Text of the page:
When Pete Miller arrived at the Honolulu airport on May 10, he thought he knew what to expect.
The retired Navy officer was returning home from a short trip to Salt Lake City. It was at least the fourth trip he had taken to the mainland since the pandemic started last year. Each time since the option became available, he’d pay for a COVID-19 test and make sure he had his QR code ready to prove he had a negative result so that he could skip the otherwise mandatory 10-day quarantine.
It never took very long to get through the pandemic screening process — until last week.
After exiting his Delta flight, he stood in a line for an hour and a half with an estimated 1,000 passengers slowing inching forward.
It was frustrating for the 57-year-old Aiea resident who has been vaccinated against the coronavirus since March.
Miller doesn’t understand why the state is requiring returning residents who are vaccinated to pay $130 for a COVID-19 test when the Centers for Disease Control and Prevention has said fully vaccinated people can travel domestically without getting tested.
“Hawaii is still living in October of 2020,” he said Monday.
The state has begun allowing people who were vaccinated in Hawaii to forgo the testing and quarantine protocol when traveling between islands. However, the so-called vaccine passport system doesn’t yet apply to trans-Pacific travel, although Gov. David Ige said Monday that may soon change.
Ige has also decided to stick with the state’s mask mandate despite CDC guidance that fully vaccinated people don’t need to wear masks, as well as data showing that it’s exceedingly rare for the virus to spread outdoors.
The decisions to maintain restrictions despite the CDC guidance has caused confusion among some arriving passengers, including those who didn’t realize the tests were still required to avoid quarantine even for those fully vaccinated. Cities like Los Angeles and San Francisco have quarantine exemptions for vaccinated travelers who don’t have symptoms of the virus.
Meanwhile, travel is picking up as more people get vaccinated and decide to vacation in Hawaii and as residents like Miller visit family in other states. Airport officials are already seeing some long lines and expect that to pick up in June.
Ford Fuchigami, administrative services officer for the Hawaii Department of Transportation’s airports division, said Monday that as flights increase, passengers should expect it to take a little longer to pick up their luggage and leave the airport.
On Monday, 60 flights arrived in Honolulu, he said, about on par with the average of 58 or 59 in 2019. Maui saw 43 flights arrive Monday, more than the average of 37 or 38 flights in 2019. Kona on Hawaii island saw about 30 flights, similar to a typical day in 2019.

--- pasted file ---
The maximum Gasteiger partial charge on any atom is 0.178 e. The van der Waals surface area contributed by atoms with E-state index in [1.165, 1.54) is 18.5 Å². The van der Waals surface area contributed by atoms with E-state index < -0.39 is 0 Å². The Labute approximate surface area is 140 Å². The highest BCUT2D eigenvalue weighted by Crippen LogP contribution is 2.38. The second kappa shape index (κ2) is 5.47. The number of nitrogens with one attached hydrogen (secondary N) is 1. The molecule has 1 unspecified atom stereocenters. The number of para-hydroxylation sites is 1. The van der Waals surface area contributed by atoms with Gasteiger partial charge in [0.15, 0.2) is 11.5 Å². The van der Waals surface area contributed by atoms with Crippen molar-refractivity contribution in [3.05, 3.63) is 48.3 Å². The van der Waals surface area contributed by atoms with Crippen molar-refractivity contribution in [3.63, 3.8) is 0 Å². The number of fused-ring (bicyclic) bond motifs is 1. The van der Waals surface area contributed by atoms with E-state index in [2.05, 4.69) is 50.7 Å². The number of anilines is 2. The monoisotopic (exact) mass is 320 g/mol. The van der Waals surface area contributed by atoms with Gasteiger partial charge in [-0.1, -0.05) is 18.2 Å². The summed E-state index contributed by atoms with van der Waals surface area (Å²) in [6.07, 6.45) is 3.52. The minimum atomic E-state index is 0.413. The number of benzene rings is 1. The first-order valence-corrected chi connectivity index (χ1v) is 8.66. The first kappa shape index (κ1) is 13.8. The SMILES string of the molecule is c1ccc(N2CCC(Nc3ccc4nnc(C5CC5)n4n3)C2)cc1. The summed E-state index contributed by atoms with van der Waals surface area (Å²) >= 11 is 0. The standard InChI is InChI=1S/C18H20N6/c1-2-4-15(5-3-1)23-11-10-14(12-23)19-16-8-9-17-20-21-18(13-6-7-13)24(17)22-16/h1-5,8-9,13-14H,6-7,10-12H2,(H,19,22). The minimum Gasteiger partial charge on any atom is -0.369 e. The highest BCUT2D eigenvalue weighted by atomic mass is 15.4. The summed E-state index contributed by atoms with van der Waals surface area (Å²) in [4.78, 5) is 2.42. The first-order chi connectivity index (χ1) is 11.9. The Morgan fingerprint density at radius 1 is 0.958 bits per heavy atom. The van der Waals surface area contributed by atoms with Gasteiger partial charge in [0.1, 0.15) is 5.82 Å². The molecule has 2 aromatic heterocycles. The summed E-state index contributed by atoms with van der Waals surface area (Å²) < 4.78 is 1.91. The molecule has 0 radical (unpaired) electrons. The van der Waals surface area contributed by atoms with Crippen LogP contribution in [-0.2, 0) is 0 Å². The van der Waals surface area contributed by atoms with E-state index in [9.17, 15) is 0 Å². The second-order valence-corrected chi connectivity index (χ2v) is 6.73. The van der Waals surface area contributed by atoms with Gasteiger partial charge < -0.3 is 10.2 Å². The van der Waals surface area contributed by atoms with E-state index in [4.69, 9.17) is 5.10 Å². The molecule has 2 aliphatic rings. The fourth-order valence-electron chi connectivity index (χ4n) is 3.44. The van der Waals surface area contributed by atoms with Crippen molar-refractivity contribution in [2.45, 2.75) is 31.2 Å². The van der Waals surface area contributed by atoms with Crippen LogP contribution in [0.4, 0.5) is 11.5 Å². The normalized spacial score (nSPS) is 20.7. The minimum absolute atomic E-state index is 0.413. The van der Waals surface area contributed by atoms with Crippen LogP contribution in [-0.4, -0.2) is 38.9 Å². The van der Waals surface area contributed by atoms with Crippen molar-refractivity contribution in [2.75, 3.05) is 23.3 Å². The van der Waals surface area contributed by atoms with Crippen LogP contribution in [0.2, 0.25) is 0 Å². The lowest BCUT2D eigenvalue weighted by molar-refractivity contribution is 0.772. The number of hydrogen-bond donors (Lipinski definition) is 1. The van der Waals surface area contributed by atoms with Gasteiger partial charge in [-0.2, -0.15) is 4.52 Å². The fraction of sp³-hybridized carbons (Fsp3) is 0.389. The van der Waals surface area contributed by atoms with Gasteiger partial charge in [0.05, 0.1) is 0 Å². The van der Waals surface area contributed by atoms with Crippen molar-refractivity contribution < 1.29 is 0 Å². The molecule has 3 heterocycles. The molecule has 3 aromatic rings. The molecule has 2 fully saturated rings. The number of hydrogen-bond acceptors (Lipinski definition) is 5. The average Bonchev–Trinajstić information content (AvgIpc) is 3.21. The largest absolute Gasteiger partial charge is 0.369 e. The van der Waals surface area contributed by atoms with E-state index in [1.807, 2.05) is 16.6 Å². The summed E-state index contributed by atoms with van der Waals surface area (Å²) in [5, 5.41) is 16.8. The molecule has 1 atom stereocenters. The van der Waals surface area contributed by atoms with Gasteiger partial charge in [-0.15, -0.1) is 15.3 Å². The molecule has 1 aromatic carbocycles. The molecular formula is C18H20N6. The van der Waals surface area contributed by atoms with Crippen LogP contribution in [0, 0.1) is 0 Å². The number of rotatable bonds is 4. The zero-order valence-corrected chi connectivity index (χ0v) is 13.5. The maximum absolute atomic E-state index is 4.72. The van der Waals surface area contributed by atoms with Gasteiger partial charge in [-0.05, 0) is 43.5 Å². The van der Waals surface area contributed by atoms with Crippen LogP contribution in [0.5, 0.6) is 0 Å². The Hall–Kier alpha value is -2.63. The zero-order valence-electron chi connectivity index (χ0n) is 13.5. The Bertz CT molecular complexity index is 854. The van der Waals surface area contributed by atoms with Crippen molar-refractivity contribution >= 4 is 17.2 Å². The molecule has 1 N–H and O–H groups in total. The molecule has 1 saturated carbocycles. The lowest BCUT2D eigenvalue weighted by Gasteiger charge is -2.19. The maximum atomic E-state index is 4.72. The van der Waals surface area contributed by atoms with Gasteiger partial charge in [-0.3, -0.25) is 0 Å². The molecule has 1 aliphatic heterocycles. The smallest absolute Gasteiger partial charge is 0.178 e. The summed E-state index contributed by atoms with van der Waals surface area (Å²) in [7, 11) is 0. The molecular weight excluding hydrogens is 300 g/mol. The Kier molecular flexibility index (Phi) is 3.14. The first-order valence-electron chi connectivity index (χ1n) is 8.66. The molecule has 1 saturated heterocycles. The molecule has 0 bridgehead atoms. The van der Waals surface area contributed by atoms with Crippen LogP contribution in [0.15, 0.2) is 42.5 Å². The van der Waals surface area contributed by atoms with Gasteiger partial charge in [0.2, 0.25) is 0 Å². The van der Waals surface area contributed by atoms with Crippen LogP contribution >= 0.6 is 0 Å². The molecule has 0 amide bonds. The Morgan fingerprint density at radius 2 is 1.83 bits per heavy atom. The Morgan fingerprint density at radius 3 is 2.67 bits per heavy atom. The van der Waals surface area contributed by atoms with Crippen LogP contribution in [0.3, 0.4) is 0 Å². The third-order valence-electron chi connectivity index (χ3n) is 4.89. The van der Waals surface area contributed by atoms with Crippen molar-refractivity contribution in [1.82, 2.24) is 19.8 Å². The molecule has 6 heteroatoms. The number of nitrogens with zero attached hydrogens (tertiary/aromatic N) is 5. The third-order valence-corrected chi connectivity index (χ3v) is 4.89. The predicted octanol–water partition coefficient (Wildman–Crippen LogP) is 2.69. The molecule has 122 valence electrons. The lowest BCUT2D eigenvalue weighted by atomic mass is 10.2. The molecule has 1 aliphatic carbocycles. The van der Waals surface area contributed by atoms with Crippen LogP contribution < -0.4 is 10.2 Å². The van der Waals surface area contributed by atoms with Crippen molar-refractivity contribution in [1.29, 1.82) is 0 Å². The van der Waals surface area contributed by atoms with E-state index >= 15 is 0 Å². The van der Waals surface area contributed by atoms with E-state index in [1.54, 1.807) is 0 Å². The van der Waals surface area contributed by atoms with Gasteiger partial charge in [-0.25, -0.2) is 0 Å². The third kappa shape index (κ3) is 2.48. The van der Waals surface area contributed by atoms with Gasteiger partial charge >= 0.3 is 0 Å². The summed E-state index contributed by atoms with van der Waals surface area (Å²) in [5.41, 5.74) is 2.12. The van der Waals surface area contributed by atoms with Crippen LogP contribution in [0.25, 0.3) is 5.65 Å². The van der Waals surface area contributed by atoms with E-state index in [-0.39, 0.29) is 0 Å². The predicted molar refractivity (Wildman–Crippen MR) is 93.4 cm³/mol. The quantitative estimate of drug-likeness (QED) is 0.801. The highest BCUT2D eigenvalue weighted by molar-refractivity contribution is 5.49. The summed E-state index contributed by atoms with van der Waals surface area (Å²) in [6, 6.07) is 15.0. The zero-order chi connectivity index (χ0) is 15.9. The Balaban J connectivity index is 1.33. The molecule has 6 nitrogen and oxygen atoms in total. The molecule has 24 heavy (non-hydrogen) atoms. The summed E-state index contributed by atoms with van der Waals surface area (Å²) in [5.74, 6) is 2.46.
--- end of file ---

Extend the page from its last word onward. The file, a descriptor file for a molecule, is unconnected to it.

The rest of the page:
He said at least three airlines plan to add more flights in June.
“We’re heading into 2019 all over again,” Fuchigami said.
State officials have been moving airlines around within the airport to try to make the passenger experience more seamless.
“Operationally we’re trying to optimize the efficiency of the flow. It’s a real challenge for us but we’ve been working on it since January,” he said, adding that he expects a noticeable increase in flights in June.
One challenge is that not all airlines are yet participating in the state’s program to prescreen travelers for COVID-19 and notify travelers about what to expect.
Alaska Airlines, United Airlines, Hawaiian Airlines, Southwest Airlines, Japan Airlines and All Nippon Airways are participating, but American Airlines and Delta Airlines are still in the process of joining the process. Fuchigami estimated it will take another few weeks before all the airlines are signed up.
“When you have a flight that comes in with over 200 passengers and none of them have been able to be prescreened, (the line) will be longer,” Fuchigami said.
But he said those lines aren’t constant. “It is a moment in time. It is not something that occurs throughout the day.”
Fuchigami noted that the state’s pandemic Safe Travels program has improved a lot since it began in October and passengers have become more aware of what it entails. State data from travelers this week found that the vast majority were exempt from quarantine requirements, with many fulfilling the COVID-19 testing mandate.
Fuchigami said the best way to have a seamless airport experience is to follow the guidelines and get tested by a state-approved COVID-19 laboratory. He noted that airport lines are likely to grow this summer with more arriving passengers and said the state is working on making sure they keep moving.
“We’re pretty confident that come June 1 … we’ll be able to manage the flow,” he said.
The long lines don’t anger all passengers. When Linda Adams, 70, arrived in Honolulu on holiday on an American Airlines flight from Dallas on Friday, she waited for an hour and a half to show her QR code proving she had tested negative for COVID-19.
It was nerve-racking. Her flight had been delayed, and she worried that the extra wait in line would mean that her COVID-19 test would be older than the 72-hour limit.
But once she reached the screeners, she was approved to skip quarantine. Despite being fully vaccinated, Adams said she didn’t mind the process.
“I understood why it was like that. I wasn’t happy, I was tired, but I accepted it,” she said. “I’m here to relax, have a vacation — I just went with the flow.”
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